Buy/Free Agents

Trade Lilly, Nady, and make young pitchers and catchers available.

Since the Cubs should definitely not be in buying mode this year, let’s also consider their free agent options at the end of this season. For one, I can’t stop thinking about who could replace Derrek at first base. They could also try to reel in a solid middle reliever. The Cubs have quite a few good young arms in Jeff Stevens, James Russell, Justin Berg, Mitch Atkins, & Esmalin Caridad. The middle relief market is unique, and most arms are highly unpredictable. If they can be included in a package deal to help facilitate a trade then pull the trigger. I would try to sell especially high on Jeff Samardzija.

Trade/Free Agent Targets:

Jorge Cantu– A high strikeout rate could be worrisome, but he’s a consistent hitter with some pop. He would add a veteran presence in replacing Derrek Lee and can play some third base when A-Ram is ailing. Cantu could either be acquired this week (unlikely) or signed in the offseason; he would probably come cheaper via trade, though.

Carlos Pena– Could be signed as a free agent, granted the deal isn’t ridiculous (in other words, he would inevitably have to lower his asking price). Pena is streaky, but provides excellent run production and respectable defense at first.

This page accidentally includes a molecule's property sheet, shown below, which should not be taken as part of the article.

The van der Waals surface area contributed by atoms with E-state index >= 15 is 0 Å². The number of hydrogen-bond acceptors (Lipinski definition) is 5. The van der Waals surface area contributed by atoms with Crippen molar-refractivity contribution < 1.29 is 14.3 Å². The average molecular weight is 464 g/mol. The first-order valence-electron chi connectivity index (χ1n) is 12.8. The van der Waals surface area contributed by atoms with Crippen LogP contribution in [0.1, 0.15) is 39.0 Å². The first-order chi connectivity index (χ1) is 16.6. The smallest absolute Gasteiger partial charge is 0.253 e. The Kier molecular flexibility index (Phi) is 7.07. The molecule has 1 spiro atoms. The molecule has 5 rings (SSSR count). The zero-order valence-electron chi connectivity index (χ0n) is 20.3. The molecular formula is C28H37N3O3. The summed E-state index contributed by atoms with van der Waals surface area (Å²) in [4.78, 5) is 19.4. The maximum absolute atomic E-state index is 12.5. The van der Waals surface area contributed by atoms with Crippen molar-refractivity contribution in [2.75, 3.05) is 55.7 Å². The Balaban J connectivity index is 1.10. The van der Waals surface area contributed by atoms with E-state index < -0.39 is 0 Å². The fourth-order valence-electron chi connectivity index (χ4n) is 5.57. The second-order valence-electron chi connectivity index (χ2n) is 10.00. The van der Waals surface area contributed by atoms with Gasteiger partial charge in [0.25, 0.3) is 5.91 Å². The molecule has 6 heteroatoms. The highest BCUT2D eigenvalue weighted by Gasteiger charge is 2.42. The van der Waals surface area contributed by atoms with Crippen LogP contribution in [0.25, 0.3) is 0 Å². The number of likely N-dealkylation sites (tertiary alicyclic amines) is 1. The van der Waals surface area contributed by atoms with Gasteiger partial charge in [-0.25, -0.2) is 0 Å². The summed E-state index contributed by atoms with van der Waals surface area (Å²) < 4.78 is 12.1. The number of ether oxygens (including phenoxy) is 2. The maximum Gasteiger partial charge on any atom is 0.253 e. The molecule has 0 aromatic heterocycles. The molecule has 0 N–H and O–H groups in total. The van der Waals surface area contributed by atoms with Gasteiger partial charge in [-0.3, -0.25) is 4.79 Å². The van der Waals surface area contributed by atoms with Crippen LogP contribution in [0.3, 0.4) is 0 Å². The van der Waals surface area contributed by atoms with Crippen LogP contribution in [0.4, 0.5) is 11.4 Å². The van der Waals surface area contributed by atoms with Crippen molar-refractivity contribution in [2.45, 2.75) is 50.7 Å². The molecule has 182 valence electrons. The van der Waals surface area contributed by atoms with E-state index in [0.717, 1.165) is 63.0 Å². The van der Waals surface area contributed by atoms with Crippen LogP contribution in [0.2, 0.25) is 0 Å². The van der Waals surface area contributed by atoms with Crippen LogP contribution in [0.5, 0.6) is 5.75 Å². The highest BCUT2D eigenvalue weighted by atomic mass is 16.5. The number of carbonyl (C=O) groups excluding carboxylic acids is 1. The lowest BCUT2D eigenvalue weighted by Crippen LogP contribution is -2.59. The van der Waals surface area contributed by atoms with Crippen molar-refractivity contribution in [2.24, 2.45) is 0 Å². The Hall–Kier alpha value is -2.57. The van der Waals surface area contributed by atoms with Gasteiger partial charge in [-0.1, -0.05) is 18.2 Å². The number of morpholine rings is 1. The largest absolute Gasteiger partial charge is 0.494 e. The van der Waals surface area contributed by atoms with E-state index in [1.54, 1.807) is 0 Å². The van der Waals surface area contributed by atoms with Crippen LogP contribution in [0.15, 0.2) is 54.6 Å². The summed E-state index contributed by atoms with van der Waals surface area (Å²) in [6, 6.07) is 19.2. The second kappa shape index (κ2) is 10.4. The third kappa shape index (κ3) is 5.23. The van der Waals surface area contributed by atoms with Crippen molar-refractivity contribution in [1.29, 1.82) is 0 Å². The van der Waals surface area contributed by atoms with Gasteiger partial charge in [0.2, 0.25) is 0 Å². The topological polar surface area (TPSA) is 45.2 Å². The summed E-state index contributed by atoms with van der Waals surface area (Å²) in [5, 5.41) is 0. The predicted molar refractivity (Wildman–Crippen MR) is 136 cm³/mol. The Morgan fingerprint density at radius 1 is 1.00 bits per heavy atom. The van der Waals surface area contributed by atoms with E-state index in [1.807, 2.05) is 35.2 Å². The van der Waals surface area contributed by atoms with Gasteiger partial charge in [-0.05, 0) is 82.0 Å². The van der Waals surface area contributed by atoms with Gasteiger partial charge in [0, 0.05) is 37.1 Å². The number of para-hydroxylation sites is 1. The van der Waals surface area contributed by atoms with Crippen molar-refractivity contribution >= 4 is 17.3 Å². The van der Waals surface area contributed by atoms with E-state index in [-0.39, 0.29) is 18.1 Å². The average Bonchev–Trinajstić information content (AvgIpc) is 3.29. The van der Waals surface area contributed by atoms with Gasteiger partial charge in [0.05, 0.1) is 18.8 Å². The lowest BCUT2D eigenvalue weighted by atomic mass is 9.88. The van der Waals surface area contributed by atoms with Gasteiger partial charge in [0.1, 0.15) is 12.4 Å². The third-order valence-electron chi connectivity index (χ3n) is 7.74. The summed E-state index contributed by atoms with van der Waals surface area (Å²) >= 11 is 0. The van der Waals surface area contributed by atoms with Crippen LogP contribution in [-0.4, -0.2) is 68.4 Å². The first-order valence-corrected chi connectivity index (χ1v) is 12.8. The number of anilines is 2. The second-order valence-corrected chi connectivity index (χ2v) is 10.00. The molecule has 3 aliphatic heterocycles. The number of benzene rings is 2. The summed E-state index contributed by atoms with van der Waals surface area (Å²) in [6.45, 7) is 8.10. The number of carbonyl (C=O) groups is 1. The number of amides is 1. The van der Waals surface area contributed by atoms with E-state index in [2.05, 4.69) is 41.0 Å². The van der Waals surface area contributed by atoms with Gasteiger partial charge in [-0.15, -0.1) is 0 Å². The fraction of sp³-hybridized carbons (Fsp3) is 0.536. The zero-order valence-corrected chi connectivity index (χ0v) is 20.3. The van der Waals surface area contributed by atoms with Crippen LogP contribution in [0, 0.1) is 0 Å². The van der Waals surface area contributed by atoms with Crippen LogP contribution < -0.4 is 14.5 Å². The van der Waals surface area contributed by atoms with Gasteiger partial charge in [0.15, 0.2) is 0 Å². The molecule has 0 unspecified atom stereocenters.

Brandon Inge– I just want to see him play in the NL. A scrappy ballplayer, Inge plays multiple positions with stellar defense and is a good clutch hitter. The Cubs are still pretty locked down at third base and catcher, though, so this deal really has no urgency- he would jam up the infield. But he’s such a good role player that I would at least pursue him on the free agent market as a defensive upgrade and then try to find a way to get him in the lineup if he signs.

Franklin Morales– I consider most relief pitchers practically impossible to predict on a season to season basis. But Morales represents the type of pitcher I wouldn’t mind taking a chance on- he’s pitched in the playoffs and has shown signs of success. Since the Cubs are almost all youngsters out of the pen, a little experience and another lefty arm to support Sean Marshall couldn’t hurt. That doesn’t mean that Hendry needs to give him a 7 million dollar deal, however.